Talk:TaxPayers' Alliance

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Does anyone have any source for the group having 65,000 members? I can't find one. (talk) 11:17, 9 June 2011 (UTC)

Since there is a citation for membership of 18,000 - it would seem sensible to revert the figure to that value. ~~ — Preceding unsigned comment added by Shinji nishizono (talkcontribs) 18:03, 25 August 2011 (UTC)


TPA meetings are regularly attended by top tories as well. As in the Shadow Cabinet. As far as I'm aware, the "front group" thing came out when it was revealed that their internal meetings always included at least one top tory. And nobody from other parties were invited.

Cjmooney9 (talk) 11:31, 31 December 2009 (UTC)

TaxPayers' Alliance's opposition to green taxes[edit]

Dropping this ref here for possible future inclusion. A mention of this particular aspect of the pressure group's campaigning is probably warranted:

-- (talk) 11:00, 14 May 2010 (UTC)

On Euro MPs expenses[edit]

I would think it was necessary that a consideration in the article is the list of MPs expenses, campaigned for through the transparency laws of this organization, thiugh not originally, supported by them.Can we not reference this as a transparency protest movement in Europe as well? —Preceding unsigned comment added by (talk) 16:14, 8 July 2010 (UTC)

Did this group initiate the expenses research? If so, it should go in. If the TPA only supported it after the scandal broke in the papers, it shouldn't - "me-too-ism" isn't really a noteworthy act. Totnesmartin (talk) 16:51, 24 August 2010 (UTC)


The following text was added:

Annual income has not been disclosed, which among other barometers of organisational transparency as measured by the website 'Who Fund You?', earns the Taxpayer's Alliance the lowest rating of 'E' in think tank transparency.< ref>"TPA". Who Funds You?. Retrieved 30 January 2013. </ref>

I question the neutrality (and, actually, transparency), of "Who Funds You?". For all we know, it could be a pro-tax group. We know its claimed funding (none), but we don't background on the actual people. Even if the source is reliable, the information shouldn't be in that section of the article. — Arthur Rubin (talk) 16:37, 30 January 2013 (UTC)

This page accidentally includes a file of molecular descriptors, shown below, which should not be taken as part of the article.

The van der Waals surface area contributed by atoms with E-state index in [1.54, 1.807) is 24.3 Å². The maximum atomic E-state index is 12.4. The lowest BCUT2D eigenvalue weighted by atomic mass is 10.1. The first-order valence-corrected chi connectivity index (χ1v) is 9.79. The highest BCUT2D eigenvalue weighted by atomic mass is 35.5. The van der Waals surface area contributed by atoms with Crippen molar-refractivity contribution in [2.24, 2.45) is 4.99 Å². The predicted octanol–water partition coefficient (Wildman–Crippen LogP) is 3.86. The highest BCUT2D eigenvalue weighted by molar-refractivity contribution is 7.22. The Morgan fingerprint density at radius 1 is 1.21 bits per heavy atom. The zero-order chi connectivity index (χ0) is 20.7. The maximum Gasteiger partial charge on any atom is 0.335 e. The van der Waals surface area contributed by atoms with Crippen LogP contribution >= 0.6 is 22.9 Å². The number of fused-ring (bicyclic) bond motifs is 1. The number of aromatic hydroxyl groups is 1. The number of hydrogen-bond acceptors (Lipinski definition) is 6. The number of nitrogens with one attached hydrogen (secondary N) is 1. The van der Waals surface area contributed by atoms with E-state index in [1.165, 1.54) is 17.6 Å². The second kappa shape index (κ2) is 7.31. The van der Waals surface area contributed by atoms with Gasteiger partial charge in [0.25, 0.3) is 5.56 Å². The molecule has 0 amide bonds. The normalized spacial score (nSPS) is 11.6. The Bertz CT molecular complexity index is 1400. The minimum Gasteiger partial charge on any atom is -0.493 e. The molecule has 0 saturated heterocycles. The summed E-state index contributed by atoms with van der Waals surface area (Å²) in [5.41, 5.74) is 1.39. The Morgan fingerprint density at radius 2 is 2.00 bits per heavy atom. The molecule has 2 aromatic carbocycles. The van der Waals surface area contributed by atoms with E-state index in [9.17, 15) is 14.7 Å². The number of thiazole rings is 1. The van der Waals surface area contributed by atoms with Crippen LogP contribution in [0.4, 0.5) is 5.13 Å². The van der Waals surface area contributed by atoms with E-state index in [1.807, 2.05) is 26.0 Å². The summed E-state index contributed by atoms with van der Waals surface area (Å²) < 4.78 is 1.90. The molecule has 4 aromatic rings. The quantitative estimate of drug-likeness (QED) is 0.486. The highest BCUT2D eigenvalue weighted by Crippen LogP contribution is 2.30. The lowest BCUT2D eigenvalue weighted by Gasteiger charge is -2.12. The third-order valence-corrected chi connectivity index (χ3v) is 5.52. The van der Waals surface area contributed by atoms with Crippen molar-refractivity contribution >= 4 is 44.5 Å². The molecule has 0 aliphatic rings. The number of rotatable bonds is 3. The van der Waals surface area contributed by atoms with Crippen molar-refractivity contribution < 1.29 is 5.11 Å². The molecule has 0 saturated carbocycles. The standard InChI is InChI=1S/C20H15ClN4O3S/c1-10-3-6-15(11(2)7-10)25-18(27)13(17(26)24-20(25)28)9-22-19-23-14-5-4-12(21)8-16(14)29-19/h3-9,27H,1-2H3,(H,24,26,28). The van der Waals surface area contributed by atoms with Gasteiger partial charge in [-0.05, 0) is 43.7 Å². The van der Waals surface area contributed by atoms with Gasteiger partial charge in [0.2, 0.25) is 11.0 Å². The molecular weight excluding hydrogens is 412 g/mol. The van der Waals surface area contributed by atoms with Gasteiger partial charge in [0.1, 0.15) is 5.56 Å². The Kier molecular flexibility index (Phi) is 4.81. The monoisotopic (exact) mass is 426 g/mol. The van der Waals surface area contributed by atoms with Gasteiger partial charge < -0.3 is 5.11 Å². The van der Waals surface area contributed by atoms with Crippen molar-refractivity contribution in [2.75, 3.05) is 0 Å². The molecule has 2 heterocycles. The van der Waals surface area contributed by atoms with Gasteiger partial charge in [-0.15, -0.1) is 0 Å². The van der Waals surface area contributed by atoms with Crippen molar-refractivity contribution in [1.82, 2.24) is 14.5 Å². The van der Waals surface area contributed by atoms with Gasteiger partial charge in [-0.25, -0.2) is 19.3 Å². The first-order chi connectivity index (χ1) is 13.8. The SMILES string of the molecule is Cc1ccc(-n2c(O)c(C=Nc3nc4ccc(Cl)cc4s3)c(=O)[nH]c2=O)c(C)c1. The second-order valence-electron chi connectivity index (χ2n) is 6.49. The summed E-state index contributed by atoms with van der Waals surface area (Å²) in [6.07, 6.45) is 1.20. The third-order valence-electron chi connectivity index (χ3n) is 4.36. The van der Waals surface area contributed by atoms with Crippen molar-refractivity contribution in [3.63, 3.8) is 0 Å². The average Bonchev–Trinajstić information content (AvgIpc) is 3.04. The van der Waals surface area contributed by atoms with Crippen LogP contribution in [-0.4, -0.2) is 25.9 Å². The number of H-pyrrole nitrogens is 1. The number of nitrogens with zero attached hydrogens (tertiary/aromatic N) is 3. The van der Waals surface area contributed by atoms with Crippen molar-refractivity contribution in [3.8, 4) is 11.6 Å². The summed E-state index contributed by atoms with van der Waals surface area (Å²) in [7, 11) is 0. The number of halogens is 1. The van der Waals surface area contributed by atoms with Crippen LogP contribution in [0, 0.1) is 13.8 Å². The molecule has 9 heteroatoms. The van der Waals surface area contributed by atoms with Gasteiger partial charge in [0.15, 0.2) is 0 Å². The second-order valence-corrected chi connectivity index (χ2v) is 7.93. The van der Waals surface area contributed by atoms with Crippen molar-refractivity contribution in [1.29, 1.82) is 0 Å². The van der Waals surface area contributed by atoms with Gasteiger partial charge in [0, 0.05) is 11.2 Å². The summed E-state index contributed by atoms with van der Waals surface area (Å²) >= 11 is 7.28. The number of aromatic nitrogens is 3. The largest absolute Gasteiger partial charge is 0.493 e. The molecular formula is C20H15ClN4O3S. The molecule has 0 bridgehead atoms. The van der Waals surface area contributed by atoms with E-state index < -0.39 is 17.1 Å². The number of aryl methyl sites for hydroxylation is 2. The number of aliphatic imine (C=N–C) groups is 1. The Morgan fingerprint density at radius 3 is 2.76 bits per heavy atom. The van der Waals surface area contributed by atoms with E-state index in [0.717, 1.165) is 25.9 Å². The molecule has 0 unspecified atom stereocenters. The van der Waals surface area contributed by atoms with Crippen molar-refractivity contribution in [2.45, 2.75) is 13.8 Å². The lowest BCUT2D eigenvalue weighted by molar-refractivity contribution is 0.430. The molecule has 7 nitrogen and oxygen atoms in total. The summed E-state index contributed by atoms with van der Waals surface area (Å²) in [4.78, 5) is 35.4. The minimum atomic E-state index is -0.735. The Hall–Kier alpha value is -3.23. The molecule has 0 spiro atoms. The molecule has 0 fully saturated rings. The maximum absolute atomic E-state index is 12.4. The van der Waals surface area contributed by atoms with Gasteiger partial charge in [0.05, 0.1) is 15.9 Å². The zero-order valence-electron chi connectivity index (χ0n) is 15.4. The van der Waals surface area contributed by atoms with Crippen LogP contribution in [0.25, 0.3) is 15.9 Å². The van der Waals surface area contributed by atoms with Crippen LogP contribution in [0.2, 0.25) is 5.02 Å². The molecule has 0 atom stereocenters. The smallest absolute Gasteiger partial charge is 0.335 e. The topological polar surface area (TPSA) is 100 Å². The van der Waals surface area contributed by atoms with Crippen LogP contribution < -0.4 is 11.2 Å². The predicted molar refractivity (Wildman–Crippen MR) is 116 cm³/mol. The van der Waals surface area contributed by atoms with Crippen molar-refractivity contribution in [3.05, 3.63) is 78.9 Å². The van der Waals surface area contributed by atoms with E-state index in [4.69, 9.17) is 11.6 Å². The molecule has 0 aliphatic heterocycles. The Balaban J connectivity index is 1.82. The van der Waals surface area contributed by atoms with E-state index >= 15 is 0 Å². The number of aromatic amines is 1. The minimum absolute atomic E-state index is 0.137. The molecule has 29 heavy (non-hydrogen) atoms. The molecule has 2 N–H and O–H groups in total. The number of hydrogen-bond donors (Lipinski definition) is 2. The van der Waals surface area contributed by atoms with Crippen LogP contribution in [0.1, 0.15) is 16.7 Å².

Not sure why this should be so contentious, the questions that "Who Funds You?" ask of all the Think Tanks and political campaigns are listed clearly on their site and are exactly the same for every organisation they contacted as is their methodology for scoring the response. Rather than questioning the neutrality of a website that simply grades transparency, it surely prompts the question why a buisness such as the Taxpayers Alliance which claims to be "an independent grassroots organisation" should shroud it's backers and funding in secrecy? As the information from the "Who funds You?" website is not given undue weight in this article, the removal of clearly verifiable information seems to me to be a far more contentious issue than its addition. Mighty Antar (talk) 20:13, 30 January 2013 (UTC)

If "Who funds You?" is not clearly an unbiased reliable source, then their ratings are inappropriate. The note that TPA doesn't reveal its source of funding may be notable, but a controversial grassroots group should not reveal its sources of funding, because of potential attacks by opponents of the group on the group's supporters. I would be seriously upset if I were a contributor to(for example) ACLU or NRWLDF, and they were to release my name. Perhaps things are different in the UK. — Arthur Rubin (talk) 08:02, 31 January 2013 (UTC)
Hi. I've rewritten the info and included a further source arguing for the importance of transparency to demonstrate notability. Please do rewrite the sentence, but I think think tank funding information is definitely notable. The people who run "Who funds you?" may well not be neutral, but the information that the TPA do not release funding details is fact. It's up to people reading the article to decide if think tanks should release such information of course. PhilMacD (talk) 19:04, 11 March 2013 (UTC)
I still don't see why it's relevant, and not WP:UNDUE weight, for a (non-transparent) organization investigating transpaeancy to say that this organization is not transparent. — Arthur Rubin (talk) 21:36, 11 March 2013 (UTC)
And -- a controversial think tank should not release their donor list, as donors can be shunned or actually attacked. (It's happened in the US for "anti-labor" organizations, and civil rights organizations of all types. I don't know if these things happen in the UK.) I said that already. It hasn't been refuted. — Arthur Rubin (talk) 21:41, 11 March 2013 (UTC)
I think this is clearly relevant, and has been covered by secondary sources. I have modified the wording so as to attribute the POV. Cordless Larry (talk) 21:43, 30 March 2016 (UTC)